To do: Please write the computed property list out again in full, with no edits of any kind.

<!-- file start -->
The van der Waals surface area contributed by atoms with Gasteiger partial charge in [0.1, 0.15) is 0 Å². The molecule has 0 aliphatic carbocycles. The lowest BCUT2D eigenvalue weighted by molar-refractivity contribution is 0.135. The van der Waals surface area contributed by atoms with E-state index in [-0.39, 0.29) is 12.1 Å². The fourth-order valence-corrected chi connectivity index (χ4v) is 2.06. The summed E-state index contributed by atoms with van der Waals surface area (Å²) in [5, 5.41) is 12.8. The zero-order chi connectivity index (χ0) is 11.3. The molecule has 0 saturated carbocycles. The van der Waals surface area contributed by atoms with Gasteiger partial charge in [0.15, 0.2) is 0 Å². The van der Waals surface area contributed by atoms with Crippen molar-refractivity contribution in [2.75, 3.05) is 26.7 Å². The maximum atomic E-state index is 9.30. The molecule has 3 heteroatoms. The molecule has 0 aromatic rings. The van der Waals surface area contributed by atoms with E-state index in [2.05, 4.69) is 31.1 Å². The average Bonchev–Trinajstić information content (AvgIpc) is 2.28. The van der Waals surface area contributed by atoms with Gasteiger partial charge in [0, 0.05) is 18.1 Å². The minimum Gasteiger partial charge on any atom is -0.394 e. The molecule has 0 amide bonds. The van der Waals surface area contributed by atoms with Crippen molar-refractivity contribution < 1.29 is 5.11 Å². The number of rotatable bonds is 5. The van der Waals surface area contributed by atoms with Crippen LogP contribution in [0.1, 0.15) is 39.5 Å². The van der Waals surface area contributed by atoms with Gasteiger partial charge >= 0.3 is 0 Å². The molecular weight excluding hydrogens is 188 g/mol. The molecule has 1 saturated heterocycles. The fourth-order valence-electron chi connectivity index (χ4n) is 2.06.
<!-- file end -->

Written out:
The van der Waals surface area contributed by atoms with Gasteiger partial charge in [0.1, 0.15) is 0 Å². The molecule has 0 aliphatic carbocycles. The lowest BCUT2D eigenvalue weighted by molar-refractivity contribution is 0.135. The van der Waals surface area contributed by atoms with E-state index in [-0.39, 0.29) is 12.1 Å². The fourth-order valence-corrected chi connectivity index (χ4v) is 2.06. The summed E-state index contributed by atoms with van der Waals surface area (Å²) in [5, 5.41) is 12.8. The zero-order chi connectivity index (χ0) is 11.3. The molecule has 0 saturated carbocycles. The van der Waals surface area contributed by atoms with Gasteiger partial charge in [0.15, 0.2) is 0 Å². The van der Waals surface area contributed by atoms with Crippen molar-refractivity contribution in [2.75, 3.05) is 26.7 Å². The maximum atomic E-state index is 9.30. The molecule has 3 heteroatoms. The molecule has 0 aromatic rings. The van der Waals surface area contributed by atoms with E-state index in [2.05, 4.69) is 31.1 Å². The average Bonchev–Trinajstić information content (AvgIpc) is 2.28. The van der Waals surface area contributed by atoms with Gasteiger partial charge in [0, 0.05) is 18.1 Å². The minimum Gasteiger partial charge on any atom is -0.394 e. The molecule has 0 amide bonds. The van der Waals surface area contributed by atoms with Crippen molar-refractivity contribution < 1.29 is 5.11 Å². The number of rotatable bonds is 5. The van der Waals surface area contributed by atoms with Crippen LogP contribution in [0.1, 0.15) is 39.5 Å². The van der Waals surface area contributed by atoms with Gasteiger partial charge >= 0.3 is 0 Å². The molecular weight excluding hydrogens is 188 g/mol. The molecule has 1 saturated heterocycles. The fourth-order valence-electron chi connectivity index (χ4n) is 2.06.